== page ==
[it] but we will finish it.”
He noted that any states that have managed to advance pro-marriage equality legislation have done so thanks to the efforts of openly LGBT politicians, a sentiment echoed by Jeremy Moss and Jon Hoadley, who are both running for seats in the Michigan House of Representatives. That state, though it has had some progressive politics in its past, has more recently been particularly harsh with LGBTs.
“Jon and I are here because Michigan has some of the most restrictive anti-LGBT laws in the country,” Moss said, noting that the state dawdled in advancing emergency relief after floods ravaged the metropolitan Detroit area, but appealed U.S. District Court rulings that overturned the state’s marriage ban with great haste.
Chicago Cubs co-owner Laura Ricketts and Ray Koenig of the Clark Hill law firm received awards for their work in advancing marriage equality. They were co-chairs of the finance committee for Illinois Unites for Marriage, which pushed for passage of the state’s marriage equality law in 2013. Ricketts noted that, “Money and politics is seen as a bad [combination], but it is a reality.”
Koenig added, “Now that we have marriage equality, we must help other states achieve the rights we now enjoy here.”
Gay & Lesbian Victory Fund and Institute President and CEO Chuck Wolfe noted that Maine is proving to be a key battleground. Openly gay candidate Michael H. Michaud is running for governor. If Michaud were to win, becoming the first openly gay governor in U.S history, Wolfe said, “It [would be] a big deal when that person goes to the National Governor’s Association and has a conversation.”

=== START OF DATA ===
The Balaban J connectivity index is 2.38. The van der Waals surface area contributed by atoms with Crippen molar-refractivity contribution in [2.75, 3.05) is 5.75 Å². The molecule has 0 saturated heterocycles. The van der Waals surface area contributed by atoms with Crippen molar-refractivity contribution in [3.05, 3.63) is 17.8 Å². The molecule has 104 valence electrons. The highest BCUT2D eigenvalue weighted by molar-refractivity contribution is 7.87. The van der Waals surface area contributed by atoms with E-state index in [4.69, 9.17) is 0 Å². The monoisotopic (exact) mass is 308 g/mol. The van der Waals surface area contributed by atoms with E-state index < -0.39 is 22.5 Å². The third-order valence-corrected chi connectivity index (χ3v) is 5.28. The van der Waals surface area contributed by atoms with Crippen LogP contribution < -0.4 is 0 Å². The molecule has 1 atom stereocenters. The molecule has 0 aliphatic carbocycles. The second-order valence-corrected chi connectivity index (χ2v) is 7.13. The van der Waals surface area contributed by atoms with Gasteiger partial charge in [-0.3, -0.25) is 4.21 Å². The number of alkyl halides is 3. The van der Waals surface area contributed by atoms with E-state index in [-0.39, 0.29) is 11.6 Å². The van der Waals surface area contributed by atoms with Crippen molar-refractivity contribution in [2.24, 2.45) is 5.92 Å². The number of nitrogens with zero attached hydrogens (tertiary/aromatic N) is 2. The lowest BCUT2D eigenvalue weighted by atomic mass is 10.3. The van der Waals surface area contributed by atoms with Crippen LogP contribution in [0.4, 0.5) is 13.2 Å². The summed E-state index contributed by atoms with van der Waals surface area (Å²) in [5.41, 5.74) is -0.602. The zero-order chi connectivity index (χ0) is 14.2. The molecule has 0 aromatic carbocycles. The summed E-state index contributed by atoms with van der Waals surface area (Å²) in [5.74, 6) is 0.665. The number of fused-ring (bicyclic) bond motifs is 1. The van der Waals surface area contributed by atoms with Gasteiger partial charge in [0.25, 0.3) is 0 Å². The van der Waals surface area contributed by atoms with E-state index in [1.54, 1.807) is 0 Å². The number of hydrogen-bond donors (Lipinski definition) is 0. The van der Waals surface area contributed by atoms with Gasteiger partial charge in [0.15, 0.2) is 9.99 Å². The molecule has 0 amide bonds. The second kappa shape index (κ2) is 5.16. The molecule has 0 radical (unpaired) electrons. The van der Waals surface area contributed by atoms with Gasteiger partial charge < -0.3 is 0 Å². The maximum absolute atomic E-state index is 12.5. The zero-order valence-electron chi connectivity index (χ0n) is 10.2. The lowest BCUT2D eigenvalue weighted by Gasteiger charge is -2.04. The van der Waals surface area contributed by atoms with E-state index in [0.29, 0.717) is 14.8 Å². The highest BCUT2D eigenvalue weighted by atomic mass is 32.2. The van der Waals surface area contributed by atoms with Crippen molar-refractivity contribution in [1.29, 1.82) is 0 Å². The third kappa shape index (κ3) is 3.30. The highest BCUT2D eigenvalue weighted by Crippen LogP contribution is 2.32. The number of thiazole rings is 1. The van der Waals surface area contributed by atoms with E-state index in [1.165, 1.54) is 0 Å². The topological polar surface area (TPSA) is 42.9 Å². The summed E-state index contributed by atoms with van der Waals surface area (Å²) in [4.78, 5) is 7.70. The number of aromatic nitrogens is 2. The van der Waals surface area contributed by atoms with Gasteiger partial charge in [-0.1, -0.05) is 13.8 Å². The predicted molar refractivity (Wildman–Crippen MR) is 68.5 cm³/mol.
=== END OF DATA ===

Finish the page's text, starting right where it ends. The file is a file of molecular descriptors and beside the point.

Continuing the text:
He also discussed Maura Healey, a lesbian who is running for the office of attorney general in Massachusetts. Were Healey to win, she would become the first gay attorney general in the U.S. “I don’t think I need to tell you why having out attorney general is an important thing,” Wolfe said.
Ken Stromdahl, a scheduling associate at the office of Chicago Mayor Rahm Emanuel, discussed his experiences as a Victory congressional intern. The Fund paid him a stipend and provided his housing expenses working in Quigley’s Washington, D.C., office.
“The skills that I gained in that office set me off on a better trajectory,” Stromdahl said. “Victory unlocked my potential.” He added that he made his transition back to Chicago confidant that he would be able to effect positive change in the city.
Mayor Parker, who was introduced by Samantha Abeysekera of Northern Trust, discussed the myriad functions Victory Fund provides, among them vetting of candidates’ likelihood of winning.
“When you put your money down [for the Victory Fund] you know you are backing a winner,” she said, adding, “It matters to a candidate knowing that people across the country are pulling for you.”
Parker said that she often decried talk of “a gay agenda,” but over the years had come to realize that there was indeed an agenda for the community: expectations of safety, equality and privacy.
“In order to achieve that agenda, we have to have men and women in the halls of power” who will win those rights for the community, she added.